Muir Beach Curlews | Mark Lindsay

Tomorrow is a great day for photos. July 4th is a gaudy holiday filled with silly hats, parades, flags, bunting, and an occasional Uncle Sam on stilts. My camera is ready, I just cleaned the sensor with some exotic (meaning expensive) cleaner and the batteries are charging. Today I'm doing business chores that keep things going, the unglamorous underpinnings of life.

One of the things I do regularly (and in anticipation of a photo shoot) is maintain my image database and clean it up. It's like dusting, it never ends and I never get the sense that I'm done with the job. Things merely seem better than they were before I got started. A bonus to the chore is that I always seem to find an image or two that I'd previously forgotten. The image library is ever growing and has exceeded my brain's capacity, not to mention the myriad hard drives that blink at me all day.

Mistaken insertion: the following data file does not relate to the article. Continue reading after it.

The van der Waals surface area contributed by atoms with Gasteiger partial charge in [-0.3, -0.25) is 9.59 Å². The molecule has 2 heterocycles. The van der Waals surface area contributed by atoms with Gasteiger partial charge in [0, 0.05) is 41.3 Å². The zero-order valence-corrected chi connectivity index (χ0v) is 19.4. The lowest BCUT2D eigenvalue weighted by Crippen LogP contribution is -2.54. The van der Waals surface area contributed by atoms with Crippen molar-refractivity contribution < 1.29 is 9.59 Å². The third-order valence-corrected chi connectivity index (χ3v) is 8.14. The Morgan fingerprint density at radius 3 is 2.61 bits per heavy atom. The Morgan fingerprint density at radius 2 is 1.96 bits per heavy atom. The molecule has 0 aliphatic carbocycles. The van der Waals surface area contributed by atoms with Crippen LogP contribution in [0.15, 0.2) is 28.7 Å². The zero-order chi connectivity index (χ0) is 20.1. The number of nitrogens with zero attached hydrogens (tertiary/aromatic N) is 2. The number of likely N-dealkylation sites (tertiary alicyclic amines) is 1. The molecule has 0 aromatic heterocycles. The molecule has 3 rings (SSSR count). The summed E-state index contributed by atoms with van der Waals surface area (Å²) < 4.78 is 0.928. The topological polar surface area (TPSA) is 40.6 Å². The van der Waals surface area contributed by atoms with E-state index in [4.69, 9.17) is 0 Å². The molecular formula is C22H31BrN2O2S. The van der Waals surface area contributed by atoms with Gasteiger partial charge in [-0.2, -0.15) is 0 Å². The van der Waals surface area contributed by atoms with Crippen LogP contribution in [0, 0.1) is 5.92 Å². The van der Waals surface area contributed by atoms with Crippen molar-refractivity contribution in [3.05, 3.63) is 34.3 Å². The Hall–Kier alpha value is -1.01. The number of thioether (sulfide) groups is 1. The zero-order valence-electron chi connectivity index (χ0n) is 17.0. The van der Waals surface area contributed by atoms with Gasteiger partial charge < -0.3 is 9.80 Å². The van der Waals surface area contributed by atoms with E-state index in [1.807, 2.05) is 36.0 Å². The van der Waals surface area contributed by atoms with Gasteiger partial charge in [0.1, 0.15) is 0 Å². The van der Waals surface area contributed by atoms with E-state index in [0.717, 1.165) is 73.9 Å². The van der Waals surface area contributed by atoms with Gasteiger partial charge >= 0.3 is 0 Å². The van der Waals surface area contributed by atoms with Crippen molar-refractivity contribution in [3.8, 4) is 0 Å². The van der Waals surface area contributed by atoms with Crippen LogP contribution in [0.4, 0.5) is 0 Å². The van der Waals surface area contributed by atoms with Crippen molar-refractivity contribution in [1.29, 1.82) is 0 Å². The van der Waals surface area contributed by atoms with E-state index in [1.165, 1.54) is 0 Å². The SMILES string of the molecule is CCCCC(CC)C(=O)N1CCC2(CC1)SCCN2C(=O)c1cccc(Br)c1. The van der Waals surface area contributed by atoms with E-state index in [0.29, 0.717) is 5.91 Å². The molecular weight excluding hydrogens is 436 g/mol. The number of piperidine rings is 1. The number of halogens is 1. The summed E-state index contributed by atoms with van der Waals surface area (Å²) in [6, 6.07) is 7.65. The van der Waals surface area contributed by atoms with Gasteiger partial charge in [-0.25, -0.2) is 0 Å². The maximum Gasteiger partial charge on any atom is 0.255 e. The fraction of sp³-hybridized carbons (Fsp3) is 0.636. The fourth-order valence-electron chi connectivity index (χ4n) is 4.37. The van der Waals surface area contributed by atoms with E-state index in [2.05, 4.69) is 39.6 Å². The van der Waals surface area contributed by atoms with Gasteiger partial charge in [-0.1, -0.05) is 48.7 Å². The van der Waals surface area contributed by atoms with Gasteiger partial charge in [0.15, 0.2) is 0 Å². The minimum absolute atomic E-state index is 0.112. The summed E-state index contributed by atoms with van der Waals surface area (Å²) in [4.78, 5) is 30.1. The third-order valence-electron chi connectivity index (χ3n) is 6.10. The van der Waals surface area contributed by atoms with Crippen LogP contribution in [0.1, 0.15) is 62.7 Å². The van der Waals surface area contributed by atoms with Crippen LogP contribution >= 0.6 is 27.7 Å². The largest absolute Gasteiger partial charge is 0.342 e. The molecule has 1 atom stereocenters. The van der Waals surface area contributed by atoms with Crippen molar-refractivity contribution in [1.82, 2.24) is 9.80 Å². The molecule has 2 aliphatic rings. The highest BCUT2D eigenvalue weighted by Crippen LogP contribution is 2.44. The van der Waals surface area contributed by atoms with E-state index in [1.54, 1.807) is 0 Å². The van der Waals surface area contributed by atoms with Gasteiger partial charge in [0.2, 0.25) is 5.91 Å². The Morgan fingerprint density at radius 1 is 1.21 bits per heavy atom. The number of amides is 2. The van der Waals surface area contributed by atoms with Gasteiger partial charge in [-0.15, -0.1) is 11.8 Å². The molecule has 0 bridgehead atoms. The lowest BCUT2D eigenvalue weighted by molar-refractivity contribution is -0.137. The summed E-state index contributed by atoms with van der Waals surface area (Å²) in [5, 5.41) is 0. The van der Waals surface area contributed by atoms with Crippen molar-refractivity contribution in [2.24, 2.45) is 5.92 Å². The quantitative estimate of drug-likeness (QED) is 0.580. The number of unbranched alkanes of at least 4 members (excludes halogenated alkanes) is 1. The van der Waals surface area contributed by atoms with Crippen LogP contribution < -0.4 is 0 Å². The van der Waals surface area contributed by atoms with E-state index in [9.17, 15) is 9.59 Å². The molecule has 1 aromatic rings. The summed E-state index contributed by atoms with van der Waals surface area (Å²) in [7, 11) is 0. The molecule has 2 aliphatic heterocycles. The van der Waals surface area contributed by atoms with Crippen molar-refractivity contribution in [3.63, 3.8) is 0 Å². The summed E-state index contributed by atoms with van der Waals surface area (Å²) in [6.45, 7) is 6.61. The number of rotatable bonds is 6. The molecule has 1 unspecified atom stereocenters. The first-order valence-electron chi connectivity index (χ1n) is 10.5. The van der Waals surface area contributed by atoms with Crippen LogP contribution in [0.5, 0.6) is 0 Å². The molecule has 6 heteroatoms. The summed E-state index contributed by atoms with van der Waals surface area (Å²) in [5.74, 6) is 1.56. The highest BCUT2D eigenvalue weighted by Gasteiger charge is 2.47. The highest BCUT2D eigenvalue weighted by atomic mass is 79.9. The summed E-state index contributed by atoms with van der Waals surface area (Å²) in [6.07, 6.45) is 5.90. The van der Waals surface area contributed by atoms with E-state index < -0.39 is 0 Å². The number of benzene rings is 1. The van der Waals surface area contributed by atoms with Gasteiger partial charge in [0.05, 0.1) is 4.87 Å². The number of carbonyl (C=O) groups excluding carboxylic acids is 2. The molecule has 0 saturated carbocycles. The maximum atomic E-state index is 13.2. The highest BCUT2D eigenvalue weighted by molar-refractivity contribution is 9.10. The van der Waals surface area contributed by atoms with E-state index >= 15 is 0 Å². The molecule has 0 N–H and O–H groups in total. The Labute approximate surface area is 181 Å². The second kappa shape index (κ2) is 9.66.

This morning I suddenly came across today's image. Unlike many photos I make, I distinctly remember the moment I clicked the shutter. A skein of curlews was rummaging around Muir Beach back in the winter of 2007. That winter was particularly rich with the sandpipers—I remember the feeling of exhilaration upon discovering them. They were there for months. And then, one sad day, they were gone. They'd migrated north for spring.

Thanks to photography, the captured moment will live with me forever. A curlew found a morsel on the beach and, with his fantastic beak, negotiated it down his gullet. It's the moment a photographer lives for—that feeling that you got the shot. And so here it is, rediscovered after two years of dormancy. I wonder how many other photos are waiting for me to rediscover them. It's a nice dilemma to have.